To mix things up the game does allow you to explore parts of the world while soaring high above on the back of a Skybax or stomp your way through the level on the back of an armored Strutter – think dino-tank. These diversions help to break up the repetitive fighting and item gathering that make up the majority of Dinotopia.
At first I was put off by the rather simple graphics in Dinotopia, but the more I played the more I came to enjoy the elegant design and style that gave the game a watercolor painting feel. The designers weren’t going for ultra-realism or CG purity, but rather a living comic book feel and they pulled it off perfectly.
All of the levels feature wonderful painted backgrounds and foreground objects constructed from modest polygon models and detailed in simple but elegant textures that match the watercolor style of the environment.
The characters are simple in design and offer only minimal animation. You’ll definitely see a lot of repetition in the human models whereas the dinosaurs all look incredibly unique and technically more stylish.
Dinotopia ran flawlessly at consistently smooth framerates during all the levels regardless of how many enemies were on the screen or whether I was fighting against a painted background or an animated waterfall cascading down a cliff. Even the aerial segments sailed by silky smooth.
The music in Dinotopia is quite stylish and perfectly suited to the genre. It has a fantasy flair to it, almost a medieval quality, with wind and string instruments providing a soothing soundtrack. There are noted tempo and instrument changes during combat that provide just the right emotional enhancement.
Sound effects are a bit sparse. You have all of the expected environmental sounds like chirping birds, roaring waterfalls, creaking doors, and the repetitive sounds of clashing combat. The magical attacks offer a bit of supernatural variety but for the most part the sound package is fairly uninspired.
Speech is prevalent in Dinotopia. Everyone talks including the dinosaurs and the voices do their best to match the creature or individual delivering the dialog. Big dinosaurs have gruff voices and humans sport accents ranging from thick British to Mike Meyers over-the-top Scottish. I had to laugh at some of the accents, they are truly bad, but in the spirit of a “kids game” it is all perfectly acceptable and rather endearing.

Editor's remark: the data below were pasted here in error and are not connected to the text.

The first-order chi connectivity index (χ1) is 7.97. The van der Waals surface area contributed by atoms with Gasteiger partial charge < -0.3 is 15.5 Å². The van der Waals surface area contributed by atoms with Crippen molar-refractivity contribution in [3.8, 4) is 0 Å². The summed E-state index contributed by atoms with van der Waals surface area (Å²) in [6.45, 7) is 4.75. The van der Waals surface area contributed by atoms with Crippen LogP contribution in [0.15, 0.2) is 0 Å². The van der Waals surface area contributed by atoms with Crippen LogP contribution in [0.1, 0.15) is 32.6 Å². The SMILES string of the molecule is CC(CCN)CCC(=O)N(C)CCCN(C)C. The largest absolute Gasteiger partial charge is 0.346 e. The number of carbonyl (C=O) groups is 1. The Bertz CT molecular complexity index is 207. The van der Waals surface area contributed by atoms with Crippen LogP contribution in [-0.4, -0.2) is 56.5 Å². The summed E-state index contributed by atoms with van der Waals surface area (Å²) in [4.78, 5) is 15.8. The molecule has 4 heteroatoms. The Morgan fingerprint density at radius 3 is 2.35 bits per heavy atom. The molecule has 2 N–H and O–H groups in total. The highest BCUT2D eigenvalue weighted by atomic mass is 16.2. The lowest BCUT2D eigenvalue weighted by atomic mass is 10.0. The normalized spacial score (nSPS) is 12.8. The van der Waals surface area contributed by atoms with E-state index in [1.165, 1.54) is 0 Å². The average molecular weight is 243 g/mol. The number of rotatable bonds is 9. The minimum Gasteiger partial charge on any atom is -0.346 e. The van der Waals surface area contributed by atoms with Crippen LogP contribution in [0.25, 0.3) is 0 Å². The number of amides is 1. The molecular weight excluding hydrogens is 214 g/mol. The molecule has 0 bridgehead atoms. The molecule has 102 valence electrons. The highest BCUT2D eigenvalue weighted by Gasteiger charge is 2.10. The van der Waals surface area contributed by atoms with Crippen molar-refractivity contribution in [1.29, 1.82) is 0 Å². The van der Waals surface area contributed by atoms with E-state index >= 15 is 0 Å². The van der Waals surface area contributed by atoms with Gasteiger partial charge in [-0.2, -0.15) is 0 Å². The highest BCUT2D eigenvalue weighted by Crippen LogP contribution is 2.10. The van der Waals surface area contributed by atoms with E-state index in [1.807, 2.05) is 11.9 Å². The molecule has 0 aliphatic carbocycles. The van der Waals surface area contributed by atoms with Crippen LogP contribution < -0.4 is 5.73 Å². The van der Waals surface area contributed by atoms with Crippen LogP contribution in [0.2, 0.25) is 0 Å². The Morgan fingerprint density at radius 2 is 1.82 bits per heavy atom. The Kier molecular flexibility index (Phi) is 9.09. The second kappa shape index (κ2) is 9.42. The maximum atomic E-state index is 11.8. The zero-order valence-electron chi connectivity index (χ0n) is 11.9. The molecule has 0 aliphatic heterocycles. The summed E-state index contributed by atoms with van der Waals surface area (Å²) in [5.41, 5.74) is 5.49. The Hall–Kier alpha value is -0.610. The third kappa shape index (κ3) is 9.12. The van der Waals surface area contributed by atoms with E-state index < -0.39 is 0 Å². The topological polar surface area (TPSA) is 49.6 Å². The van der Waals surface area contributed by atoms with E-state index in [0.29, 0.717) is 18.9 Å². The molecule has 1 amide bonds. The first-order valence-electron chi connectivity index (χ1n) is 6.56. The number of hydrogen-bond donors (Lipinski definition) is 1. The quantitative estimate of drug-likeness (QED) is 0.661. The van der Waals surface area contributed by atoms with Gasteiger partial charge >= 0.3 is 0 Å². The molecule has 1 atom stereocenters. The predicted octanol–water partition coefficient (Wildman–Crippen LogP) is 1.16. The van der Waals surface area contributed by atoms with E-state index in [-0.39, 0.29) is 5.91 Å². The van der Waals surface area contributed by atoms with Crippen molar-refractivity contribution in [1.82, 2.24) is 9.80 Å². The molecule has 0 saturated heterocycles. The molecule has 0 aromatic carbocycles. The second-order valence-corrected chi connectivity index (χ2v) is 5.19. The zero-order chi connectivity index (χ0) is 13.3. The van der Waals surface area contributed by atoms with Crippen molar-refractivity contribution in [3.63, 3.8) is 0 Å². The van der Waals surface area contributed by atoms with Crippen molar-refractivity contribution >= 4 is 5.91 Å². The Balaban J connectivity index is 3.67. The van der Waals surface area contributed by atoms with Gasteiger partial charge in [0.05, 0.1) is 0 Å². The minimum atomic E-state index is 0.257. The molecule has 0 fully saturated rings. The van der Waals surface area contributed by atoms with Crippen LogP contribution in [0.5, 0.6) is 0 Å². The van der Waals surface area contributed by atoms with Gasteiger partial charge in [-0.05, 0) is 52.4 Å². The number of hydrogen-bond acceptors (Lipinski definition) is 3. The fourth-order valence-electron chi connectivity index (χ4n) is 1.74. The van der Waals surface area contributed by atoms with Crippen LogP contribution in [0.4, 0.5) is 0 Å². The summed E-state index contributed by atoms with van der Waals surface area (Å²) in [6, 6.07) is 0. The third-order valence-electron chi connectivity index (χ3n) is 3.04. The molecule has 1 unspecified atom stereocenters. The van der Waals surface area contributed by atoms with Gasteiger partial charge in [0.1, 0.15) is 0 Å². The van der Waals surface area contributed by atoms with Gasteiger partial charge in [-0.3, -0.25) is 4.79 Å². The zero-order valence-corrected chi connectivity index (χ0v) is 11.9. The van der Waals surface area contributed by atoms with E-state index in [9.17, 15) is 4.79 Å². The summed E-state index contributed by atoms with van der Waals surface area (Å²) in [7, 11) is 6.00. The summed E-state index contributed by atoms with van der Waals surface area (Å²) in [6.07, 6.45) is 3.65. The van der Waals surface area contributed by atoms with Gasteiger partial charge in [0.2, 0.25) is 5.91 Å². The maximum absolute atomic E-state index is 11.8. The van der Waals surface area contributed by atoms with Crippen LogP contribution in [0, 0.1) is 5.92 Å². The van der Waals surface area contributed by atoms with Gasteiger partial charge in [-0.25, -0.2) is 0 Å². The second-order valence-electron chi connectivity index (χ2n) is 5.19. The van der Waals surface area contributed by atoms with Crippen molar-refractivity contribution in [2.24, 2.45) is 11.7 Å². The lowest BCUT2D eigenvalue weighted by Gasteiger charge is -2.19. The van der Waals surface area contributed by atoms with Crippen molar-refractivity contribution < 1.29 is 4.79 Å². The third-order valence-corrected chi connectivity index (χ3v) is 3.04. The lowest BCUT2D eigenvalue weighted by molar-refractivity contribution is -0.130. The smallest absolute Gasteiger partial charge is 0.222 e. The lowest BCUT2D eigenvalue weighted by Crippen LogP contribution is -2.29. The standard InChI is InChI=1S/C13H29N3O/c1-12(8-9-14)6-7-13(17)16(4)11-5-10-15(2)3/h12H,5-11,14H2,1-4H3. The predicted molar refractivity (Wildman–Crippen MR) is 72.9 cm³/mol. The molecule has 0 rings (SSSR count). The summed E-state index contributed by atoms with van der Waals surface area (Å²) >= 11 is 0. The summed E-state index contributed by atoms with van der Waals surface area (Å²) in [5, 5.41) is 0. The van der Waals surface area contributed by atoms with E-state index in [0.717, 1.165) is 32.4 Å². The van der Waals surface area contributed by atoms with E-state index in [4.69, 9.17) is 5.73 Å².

An adult can probably finish Dinotopia in a few evenings, perhaps about 10 hours total. Kids will enjoy this game for weeks and months to come. The mix and match of the staff weapon offers some unique alternatives to gameplay but there is no real reason to actually replay the entire game after you finish it.
Normally this is a game I would recommend as a rental but since TDK is selling Dinotopia for only $19 I can’t think of a single reason that any parent wouldn’t want to get this for their kids. It will entertain and delight them longer than many other games priced twice as much.
Despite what you read elsewhere, Dinotopia: The Sunstone Odyssey is a great game if you are part of the target audience. Unfortunately, there aren’t too many 10-12 year old reviewers out there to give this game the credit it deserves, and I can see how the Teen rating and the deceptive box art might lure Turok fans into an unsuspecting and disappointing purchase.
Suffice to say, if you know anything about the Dinotopia saga then you already have a good idea of the source material used for this game. The Sunstone Odyssey is heavy on exploration and item quests and even makes a valiant attempt at some RPG-like combat, but most of all it’s a wonderful adventure that takes place in a fantasy setting that will delight the younger kids and their parents making this the perfect family game.